No 'courtesy' for Wegmans

Baltimore County Councilwoman Vicki Almond faces the kind of decision that makes a job like hers tough. She is being asked whether to allow the rezoning of an empty industrial site in Owings Mills to allow a major retail development anchored by a Wegmans. Depending on which of the hundreds of phone calls, letters and emails she listens to, saying yes would either spark the long-awaited flowering of the less successful of the county's two designated growth areas or condemn Owings Mills to a paradoxical fate — clogged with traffic and empty stores, the suburban equivalent of Yogi Berra's complaint about a restaurant: "Nobody goes there anymore; it's too crowded."

What's making the situation more difficult is that this isn't just a matter of a community divided about the relative merits of opening a major new grocery store at the same time as the long-awaited Owings Mills Metro Centre and the welcome redevelopment of the moribund Owings Mills Mall. It's also a competition between the influential developers (and their attorneys, PR firms and assorted helpmates) who are backing the three projects and seeking a competitive advantage.


The Wegmans proposal comes from Greenberg Gibbons, which developed the Hunt Valley Towne Centre (which also has a Wegmans). Among its team of development attorneys is former Baltimore County Executive James T. Smith Jr. The Metro Centre developer is David S. Brown Enterprises, a major player in the office and retail market in Baltimore County. And the mall redevelopment is by Chicago-based General Growth Properties, which owns many of the other malls in the area and has partnered on this project with Kimco Realty, one of the nation's biggest developers of shopping centers and grocery stores. Kimco has hired KO Public Affairs, one of whose principals, Damian O'Doherty, is a former top aide to Mr. Smith.

The Wegmans proposal has sparked an unusually professional response from community members. A group called the Say No to Solo Coalition has paid for mass mailings and robocalls in opposition to the project, and its refusal to disclose the source of its funding is fueling skepticism that the effort is AstroTurf rather than genuine grass roots. But that's not the only money that muddies the picture.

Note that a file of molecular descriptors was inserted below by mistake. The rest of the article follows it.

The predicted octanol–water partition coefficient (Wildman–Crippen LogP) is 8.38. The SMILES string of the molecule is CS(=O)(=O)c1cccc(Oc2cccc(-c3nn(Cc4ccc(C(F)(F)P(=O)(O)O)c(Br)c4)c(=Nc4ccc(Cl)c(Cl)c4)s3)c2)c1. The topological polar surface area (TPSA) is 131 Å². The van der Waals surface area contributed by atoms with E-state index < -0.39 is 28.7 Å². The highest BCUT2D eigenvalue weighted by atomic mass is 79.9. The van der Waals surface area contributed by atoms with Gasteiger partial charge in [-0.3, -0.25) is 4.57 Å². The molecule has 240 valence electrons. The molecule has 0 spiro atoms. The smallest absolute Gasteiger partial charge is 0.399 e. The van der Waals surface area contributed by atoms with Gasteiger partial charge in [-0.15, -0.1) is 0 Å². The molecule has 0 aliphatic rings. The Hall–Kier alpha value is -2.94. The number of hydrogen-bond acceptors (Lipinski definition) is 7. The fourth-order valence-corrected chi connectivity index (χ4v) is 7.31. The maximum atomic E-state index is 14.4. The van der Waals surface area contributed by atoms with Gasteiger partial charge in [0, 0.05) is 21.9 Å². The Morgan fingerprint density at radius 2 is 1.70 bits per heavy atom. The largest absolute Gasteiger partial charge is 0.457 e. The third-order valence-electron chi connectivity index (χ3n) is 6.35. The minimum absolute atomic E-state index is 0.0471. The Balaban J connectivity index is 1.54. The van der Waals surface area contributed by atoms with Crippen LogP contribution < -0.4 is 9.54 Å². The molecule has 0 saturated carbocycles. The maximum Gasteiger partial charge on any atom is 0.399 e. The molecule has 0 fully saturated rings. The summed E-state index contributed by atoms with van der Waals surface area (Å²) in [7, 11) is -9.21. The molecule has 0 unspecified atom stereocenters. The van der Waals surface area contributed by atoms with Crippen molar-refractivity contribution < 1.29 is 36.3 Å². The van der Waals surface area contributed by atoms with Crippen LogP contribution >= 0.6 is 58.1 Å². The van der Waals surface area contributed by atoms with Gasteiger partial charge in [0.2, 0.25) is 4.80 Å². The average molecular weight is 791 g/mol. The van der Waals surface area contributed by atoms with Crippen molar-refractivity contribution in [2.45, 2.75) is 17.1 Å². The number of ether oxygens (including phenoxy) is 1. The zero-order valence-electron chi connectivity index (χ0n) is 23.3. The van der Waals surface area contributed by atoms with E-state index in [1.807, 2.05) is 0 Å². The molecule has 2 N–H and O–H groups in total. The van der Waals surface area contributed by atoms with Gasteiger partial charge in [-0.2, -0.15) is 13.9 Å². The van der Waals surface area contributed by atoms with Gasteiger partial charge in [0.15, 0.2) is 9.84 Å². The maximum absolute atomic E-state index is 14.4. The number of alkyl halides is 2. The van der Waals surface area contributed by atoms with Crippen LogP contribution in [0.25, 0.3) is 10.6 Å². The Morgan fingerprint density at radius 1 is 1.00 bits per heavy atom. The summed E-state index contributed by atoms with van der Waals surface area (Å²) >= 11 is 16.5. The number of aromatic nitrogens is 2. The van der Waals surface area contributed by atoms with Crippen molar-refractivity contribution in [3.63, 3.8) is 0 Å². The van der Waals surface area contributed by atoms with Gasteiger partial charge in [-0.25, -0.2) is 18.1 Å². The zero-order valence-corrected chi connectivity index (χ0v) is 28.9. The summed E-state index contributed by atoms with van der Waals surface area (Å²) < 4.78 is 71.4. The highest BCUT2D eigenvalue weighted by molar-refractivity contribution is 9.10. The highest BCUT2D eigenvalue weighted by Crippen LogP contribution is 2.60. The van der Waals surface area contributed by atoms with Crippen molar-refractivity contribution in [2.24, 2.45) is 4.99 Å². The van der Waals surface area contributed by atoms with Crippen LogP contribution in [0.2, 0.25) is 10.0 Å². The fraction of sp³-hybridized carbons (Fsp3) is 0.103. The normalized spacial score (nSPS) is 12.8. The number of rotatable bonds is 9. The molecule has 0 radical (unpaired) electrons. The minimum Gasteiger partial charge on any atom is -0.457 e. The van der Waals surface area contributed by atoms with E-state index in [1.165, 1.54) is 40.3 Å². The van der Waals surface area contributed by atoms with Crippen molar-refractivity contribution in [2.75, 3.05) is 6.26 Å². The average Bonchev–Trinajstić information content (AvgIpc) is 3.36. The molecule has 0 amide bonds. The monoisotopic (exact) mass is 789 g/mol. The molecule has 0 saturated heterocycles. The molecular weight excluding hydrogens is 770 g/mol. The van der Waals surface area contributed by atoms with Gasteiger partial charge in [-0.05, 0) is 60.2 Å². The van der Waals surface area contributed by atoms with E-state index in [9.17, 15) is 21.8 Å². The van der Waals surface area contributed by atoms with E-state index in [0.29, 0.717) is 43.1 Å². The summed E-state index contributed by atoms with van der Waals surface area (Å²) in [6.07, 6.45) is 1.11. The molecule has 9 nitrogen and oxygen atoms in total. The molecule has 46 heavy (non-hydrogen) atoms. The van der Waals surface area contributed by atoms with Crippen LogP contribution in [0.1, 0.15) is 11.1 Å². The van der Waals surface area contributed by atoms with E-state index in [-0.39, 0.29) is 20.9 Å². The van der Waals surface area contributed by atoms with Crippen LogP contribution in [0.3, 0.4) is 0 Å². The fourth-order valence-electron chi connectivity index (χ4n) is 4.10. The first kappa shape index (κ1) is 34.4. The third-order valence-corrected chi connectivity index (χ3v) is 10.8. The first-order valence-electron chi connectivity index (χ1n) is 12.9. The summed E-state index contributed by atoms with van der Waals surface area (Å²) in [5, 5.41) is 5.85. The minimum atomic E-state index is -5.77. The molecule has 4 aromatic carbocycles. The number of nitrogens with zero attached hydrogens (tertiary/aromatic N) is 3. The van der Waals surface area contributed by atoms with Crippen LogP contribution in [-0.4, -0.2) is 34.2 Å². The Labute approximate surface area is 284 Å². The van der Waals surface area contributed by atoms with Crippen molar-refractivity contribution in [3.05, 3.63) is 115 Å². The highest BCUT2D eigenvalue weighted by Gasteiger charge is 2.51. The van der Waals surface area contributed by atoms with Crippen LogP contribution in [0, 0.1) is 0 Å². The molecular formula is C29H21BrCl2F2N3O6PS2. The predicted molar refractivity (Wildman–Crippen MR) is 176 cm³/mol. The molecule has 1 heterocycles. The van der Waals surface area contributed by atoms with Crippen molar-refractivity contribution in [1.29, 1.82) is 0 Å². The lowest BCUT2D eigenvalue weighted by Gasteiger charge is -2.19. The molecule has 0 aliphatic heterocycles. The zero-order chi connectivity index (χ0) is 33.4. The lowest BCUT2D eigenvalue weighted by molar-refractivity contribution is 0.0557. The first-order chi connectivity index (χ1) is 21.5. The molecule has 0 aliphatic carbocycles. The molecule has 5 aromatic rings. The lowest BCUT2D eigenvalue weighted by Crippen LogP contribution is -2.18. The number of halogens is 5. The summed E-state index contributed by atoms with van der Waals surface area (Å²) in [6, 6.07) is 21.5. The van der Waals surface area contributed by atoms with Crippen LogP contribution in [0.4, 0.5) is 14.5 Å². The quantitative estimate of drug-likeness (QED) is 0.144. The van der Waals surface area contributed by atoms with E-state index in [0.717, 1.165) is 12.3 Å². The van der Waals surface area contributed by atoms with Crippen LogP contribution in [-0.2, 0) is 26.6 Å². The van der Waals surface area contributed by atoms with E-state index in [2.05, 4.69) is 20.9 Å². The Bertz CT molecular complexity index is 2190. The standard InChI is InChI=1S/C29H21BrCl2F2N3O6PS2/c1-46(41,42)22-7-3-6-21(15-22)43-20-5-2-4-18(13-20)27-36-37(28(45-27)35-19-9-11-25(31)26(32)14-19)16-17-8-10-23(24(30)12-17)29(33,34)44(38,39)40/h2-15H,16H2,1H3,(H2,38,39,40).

The players in this dispute have contributed to the campaigns of County Executive Kevin Kamenetz (whose planning department endorsed the Wegmans plan) and various members of the County Council. The role of Mr. Smith in bankrolling some of those who will eventually vote on the matter is worth particular note; a combination of transfers from his campaign account and fundraisers organized by his current law partners provided more than $50,000 to one council member (Tom Quirk) and nearly $90,000 to another (Cathy Bevins).

Since those council members represent other parts of the county, that would not ordinarily make a difference. Ms. Almond got $6,000 from Mr. Smith and $2,000 from Mr. Brown, and based on the way the council typically operates, hers may be the only voice that matters. Under the principle of "councilmanic courtesy," zoning decisions are typically left at the sole discretion of the member whose district is affected, and Ms. Almond, who speaks favorably about the Wegmans project but has not formally endorsed it, insists that it should be upheld in this case as well.

But the key question in determining this project's fate may well be whether the other members of the council recognize that it demands a less parochial view. The Wegmans site may be in Ms. Almond's 2nd District, but the mall and Metro Centre, though less than a mile away, are in the 4th District, which is represented byKenneth N. Oliver. He opposes the Wegmans, and it is laughable to suggest that his opinion, and that of his constituents, should not matter. Furthermore, the Metro Centre has been the focus of significant investments of county and state tax dollars, which makes the question of another nearby development that may or may not affect its success more than a local matter. The grocery store would require even more public investment in improvements to Reisterstown Road and area interchanges. And finally, the Wegmans site is now zoned for industrial use. Changing that to allow retail — something the county has historically been reluctant to do — has wider implications.

This is not just a dispute between neighbors about development and traffic, nor should it be a matter of which deep-pocketed special interests have more pull. There are arguments to be made on both sides, but what is clear is that this isn't a run-of-the-mill zoning case. This is a decision that will affect the success of millions of dollars in public investments, and it is one that the full council needs to make for the benefit of the entire county. Councilmanic courtesy may be a useful convention for keeping up good relations among elected officials, but it's not always the best way to make policy.